Toy donation programs were affected by Hurricane Sandy throughout the region, increasing the number of families in need while decreasing the number of sponsors and drop-box locations available.
"Some of our donors will be the ones receiving toys this year" because of the storm, said Frank Vesely, coordinator of the Cape-Atlantic Marine Corps League's Toys for Tots program.
The Marine Corps League program, as well as the Fraternal Order of Police New Jersey Lodge No. 112 Atlantic County Toys for Kids program, have seen a significant decrease in donations post-storm.
"A lot of our sponsors were hit or are under water, but we are doing the best we can," said Michelle Riordan, event coordinator and vice president of the Atlantic County Toys for Kids Program. Toy donations are running about 50 percent behind last year, she said.
After the storm, some businesses have reached out and requested to be a drop-box location. This has helped increase the total number of locations, Riordan said. The two weeks following Thanksgiving are usually when there is a stronger response from donors, she added.
"So many people are so inundated with how to survive, they don't even know where to go. Right now they are worried about their shelter and clothing and food," she said.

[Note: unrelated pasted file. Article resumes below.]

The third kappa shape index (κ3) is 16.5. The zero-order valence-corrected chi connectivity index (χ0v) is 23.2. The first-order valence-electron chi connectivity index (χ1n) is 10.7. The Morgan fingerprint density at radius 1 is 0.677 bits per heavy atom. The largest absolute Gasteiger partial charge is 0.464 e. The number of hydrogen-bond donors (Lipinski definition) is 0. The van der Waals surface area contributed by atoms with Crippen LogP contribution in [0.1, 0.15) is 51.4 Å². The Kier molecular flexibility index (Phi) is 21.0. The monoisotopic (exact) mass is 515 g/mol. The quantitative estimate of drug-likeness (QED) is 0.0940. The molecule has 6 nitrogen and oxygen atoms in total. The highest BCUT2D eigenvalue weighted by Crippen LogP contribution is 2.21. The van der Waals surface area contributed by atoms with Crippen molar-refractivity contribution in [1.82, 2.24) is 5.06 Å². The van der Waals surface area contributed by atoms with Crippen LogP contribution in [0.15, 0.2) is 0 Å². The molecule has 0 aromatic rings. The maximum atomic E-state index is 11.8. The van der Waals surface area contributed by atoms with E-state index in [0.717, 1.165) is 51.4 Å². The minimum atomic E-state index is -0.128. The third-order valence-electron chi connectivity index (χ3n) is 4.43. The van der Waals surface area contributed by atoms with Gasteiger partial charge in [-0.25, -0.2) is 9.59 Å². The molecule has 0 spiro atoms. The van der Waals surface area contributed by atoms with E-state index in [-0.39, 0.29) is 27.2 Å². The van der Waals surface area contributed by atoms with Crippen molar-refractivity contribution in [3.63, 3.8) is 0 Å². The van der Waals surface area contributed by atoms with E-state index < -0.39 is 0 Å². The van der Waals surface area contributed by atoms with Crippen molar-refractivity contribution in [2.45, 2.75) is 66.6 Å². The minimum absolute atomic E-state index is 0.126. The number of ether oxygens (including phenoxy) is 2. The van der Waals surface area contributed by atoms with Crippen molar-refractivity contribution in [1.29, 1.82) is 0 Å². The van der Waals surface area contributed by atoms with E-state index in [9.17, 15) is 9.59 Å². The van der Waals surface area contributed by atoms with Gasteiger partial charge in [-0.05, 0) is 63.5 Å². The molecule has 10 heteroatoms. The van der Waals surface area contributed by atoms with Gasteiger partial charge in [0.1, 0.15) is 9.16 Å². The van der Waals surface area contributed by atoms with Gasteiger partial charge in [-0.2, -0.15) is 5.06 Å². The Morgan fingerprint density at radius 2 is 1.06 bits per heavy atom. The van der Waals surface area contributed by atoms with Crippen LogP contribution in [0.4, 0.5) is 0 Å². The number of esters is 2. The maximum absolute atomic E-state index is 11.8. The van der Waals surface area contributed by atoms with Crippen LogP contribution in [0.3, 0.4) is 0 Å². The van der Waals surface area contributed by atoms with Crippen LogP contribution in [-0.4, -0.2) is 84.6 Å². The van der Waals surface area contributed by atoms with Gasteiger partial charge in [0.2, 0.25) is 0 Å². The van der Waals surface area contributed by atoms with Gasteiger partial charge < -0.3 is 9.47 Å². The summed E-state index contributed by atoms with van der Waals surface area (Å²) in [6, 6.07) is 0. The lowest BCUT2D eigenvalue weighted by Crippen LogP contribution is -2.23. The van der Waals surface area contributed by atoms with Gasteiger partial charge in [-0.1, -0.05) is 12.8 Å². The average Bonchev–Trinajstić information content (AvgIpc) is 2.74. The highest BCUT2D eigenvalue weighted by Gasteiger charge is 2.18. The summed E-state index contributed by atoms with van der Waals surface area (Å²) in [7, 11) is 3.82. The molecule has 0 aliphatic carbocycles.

The Marine Corps Toys for Tots program was affected before the storm, though. A theft of about 12 boxes worth of donations from a trailer was the first setback during the summer. Although a suspect was charged with the crime, none of the donations were recovered, Vesely said.
Effects of the storm include the cancellation of conventions in Atlantic City, which has left the storage location about half full, in comparison to the quantity this time last year, Vesely said.
The New Jersey Teachers Convention and the League of Municipalities, which took place at the city's Convention Center as well as in casinos and hotels in the surrounding area, were canceled this year. The impact is a loss of about 40 percent of the annual donations, Vesely said.
"We usually rely on the conventions and casinos," he said. "The shelves are pretty bare."
Help from local municipal officials and police departments have helped the group successfully target some of the communities in need, Riordan said.
Last year, Toys for Tots helped 900 families and donated about 22,000 toys, Vesely said. "This year we'll have it the other way around - 22,000 families and 900 toys."
But both program coordinators are hopeful that those who can help, will.
Successful pre-storm fundraisers have also helped keep the program afloat, Riordan said.
Drop boxes are still available to be placed, Vesely said."So far there has been a good response, but we are holding our breath to see what happens," Vesely said.
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To volunteer to host a Toys for Tots drop box, contact Frank Vesely at 609-868-0003 or at email@example.com